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Pregnancy Timeline by SemestersFetal liver is producing blood cellsHead may position into pelvisBrain convolutions beginFull TermWhite fat begins to be madeWhite fat begins to be madeHead may position into pelvisImmune system beginningImmune system beginningPeriod of rapid brain growthBrain convolutions beginLungs begin to produce surfactantSensory brain waves begin to activateSensory brain waves begin to activateInner Ear Bones HardenBone marrow starts making blood cellsBone marrow starts making blood cellsBrown fat surrounds lymphatic systemFetal sexual organs visibleFinger and toe prints appearFinger and toe prints appearHeartbeat can be detectedHeartbeat can be detectedBasic Brain Structure in PlaceThe Appearance of SomitesFirst Detectable Brain WavesA Four Chambered HeartBeginning Cerebral HemispheresFemale Reproductive SystemEnd of Embryonic PeriodEnd of Embryonic PeriodFirst Thin Layer of Skin AppearsThird TrimesterSecond TrimesterFirst TrimesterFertilizationDevelopmental Timeline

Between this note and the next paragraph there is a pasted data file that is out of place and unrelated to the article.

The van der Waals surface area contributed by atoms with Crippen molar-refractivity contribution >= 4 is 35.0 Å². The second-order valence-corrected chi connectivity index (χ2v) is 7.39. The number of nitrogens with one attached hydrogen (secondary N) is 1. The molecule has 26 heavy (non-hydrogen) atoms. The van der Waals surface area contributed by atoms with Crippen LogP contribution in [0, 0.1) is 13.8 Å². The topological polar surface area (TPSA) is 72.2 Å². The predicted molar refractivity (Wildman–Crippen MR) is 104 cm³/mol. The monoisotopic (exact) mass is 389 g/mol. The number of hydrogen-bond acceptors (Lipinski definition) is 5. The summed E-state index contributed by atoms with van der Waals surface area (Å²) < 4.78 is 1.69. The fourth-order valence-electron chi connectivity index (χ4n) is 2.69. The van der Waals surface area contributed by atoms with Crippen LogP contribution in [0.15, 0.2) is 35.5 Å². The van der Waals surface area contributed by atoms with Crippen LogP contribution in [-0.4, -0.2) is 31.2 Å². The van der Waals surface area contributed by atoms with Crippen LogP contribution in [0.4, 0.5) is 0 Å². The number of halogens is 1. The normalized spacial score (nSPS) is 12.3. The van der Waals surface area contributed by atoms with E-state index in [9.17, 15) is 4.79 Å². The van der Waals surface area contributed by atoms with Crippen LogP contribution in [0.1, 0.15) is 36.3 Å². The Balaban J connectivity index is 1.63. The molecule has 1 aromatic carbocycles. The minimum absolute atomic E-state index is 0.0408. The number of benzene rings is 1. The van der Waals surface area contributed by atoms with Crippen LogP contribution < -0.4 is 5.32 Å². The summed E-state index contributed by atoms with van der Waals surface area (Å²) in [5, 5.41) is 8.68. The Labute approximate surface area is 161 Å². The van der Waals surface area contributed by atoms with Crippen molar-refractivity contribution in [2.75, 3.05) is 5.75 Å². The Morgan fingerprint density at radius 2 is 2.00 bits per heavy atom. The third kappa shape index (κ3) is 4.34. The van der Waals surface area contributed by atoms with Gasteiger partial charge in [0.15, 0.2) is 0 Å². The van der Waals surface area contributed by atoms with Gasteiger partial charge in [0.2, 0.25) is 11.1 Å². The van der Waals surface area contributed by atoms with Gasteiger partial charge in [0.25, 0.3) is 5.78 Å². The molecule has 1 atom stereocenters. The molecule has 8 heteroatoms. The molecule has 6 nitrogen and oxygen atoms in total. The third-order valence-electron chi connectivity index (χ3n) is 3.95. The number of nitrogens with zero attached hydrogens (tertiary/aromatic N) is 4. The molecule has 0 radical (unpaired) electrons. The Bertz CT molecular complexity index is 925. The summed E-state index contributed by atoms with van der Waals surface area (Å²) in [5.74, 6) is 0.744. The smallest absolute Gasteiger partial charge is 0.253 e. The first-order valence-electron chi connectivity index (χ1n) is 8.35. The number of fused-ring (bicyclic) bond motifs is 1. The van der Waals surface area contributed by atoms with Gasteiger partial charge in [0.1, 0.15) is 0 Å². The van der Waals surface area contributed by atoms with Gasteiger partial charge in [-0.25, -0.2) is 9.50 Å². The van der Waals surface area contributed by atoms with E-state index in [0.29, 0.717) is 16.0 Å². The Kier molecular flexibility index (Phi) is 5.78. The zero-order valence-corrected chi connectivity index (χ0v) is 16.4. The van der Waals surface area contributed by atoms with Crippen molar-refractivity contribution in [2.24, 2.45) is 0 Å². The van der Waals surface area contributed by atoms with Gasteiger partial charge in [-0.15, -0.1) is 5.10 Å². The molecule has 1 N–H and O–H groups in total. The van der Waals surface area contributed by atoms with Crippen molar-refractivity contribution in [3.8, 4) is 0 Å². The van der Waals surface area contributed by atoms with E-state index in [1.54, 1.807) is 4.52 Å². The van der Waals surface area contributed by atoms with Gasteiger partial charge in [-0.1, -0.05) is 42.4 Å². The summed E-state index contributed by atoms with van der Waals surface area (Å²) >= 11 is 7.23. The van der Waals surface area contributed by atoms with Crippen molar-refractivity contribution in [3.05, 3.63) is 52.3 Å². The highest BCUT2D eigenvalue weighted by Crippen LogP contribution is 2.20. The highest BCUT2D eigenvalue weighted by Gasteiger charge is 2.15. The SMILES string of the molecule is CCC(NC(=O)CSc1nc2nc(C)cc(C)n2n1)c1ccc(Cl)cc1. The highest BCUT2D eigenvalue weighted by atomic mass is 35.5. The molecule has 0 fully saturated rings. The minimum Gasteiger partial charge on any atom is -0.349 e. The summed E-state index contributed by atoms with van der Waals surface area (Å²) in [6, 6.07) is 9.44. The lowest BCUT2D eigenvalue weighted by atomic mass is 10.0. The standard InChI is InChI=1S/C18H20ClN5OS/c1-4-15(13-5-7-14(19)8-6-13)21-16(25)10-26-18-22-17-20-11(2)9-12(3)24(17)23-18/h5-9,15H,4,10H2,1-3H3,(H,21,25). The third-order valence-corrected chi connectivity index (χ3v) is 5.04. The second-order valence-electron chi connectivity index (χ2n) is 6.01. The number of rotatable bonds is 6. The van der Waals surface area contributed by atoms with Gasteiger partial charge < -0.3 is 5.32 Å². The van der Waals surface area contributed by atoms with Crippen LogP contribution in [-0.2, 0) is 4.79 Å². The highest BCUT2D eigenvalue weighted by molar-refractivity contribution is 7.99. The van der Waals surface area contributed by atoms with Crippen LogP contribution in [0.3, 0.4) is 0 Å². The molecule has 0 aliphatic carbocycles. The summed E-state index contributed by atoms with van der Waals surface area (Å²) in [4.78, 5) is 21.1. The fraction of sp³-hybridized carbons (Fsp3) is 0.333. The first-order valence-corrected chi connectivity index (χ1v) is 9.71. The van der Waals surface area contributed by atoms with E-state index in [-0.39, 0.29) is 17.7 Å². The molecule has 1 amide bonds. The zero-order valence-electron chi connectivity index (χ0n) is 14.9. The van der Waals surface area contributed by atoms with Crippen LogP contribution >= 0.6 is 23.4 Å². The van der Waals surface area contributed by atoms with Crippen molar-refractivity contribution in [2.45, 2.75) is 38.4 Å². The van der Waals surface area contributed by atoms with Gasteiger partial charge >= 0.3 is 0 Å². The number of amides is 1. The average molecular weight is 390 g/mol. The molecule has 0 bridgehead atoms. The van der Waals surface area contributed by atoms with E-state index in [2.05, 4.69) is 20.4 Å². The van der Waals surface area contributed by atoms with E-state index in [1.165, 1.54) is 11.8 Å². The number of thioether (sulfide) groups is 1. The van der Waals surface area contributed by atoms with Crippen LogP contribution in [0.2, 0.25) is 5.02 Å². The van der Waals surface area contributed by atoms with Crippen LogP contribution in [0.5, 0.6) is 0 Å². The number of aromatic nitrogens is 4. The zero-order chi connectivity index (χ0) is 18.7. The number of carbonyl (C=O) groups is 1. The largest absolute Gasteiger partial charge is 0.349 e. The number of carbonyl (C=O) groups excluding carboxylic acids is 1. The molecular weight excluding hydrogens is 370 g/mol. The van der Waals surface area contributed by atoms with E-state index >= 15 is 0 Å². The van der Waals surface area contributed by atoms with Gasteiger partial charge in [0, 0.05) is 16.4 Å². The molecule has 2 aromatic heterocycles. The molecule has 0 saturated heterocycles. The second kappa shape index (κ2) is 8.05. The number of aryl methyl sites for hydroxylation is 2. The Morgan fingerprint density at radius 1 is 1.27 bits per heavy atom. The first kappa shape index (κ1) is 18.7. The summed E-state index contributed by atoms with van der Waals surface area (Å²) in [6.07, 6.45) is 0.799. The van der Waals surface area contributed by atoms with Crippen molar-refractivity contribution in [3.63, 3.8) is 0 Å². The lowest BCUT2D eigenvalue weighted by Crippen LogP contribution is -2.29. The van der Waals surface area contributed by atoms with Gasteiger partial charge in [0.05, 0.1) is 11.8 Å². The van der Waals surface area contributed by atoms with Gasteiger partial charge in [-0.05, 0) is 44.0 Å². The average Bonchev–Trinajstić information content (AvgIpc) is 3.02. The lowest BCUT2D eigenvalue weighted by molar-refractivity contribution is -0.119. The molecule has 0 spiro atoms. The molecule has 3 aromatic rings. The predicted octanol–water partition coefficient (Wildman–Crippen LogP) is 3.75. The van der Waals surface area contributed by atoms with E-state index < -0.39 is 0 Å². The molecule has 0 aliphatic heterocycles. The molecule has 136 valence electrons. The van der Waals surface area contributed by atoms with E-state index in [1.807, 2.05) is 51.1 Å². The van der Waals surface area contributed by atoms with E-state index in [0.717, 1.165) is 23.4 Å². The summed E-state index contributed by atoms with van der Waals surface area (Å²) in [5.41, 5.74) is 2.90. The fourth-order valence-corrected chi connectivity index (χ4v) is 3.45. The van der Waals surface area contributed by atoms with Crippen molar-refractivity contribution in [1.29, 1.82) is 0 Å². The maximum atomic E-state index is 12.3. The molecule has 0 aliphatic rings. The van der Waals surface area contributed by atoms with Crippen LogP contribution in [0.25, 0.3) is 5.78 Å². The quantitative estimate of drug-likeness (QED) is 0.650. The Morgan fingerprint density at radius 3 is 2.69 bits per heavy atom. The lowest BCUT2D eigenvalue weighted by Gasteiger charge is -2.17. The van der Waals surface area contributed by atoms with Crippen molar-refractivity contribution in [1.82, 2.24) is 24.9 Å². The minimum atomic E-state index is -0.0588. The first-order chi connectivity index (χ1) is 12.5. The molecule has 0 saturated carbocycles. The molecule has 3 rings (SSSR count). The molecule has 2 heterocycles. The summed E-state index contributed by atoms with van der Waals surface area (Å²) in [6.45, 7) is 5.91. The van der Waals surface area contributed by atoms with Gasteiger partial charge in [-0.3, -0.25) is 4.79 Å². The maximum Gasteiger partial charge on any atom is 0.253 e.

Click weeks 0 - 40 and follow fetal growth
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April 22, 2011--------News Archive

Placental Seratonin Critical For Brain Development
For the first time, the human placenta is found to synthesize serotonin - critical to brain development, in a process that could be affected by the mother's nutrition.

Plant Hormone Reveals Molecule Critical To Embryo
The mechanism regulating embryonic development in plants displays similarities to a signalling pathway in embryonic stem cells in mammals.


April 21, 2011--------News Archive

Insecticide Linked to Decrease In Cognitive Function
Columbia Center for Children's Environmental Health at the Mailman School of Public Health report evidence of a link between prenatal exposure to the insecticide chlorpyrifos and deficits in IQ and working memory by age seven.

The ‘Core Pathway’ of Aging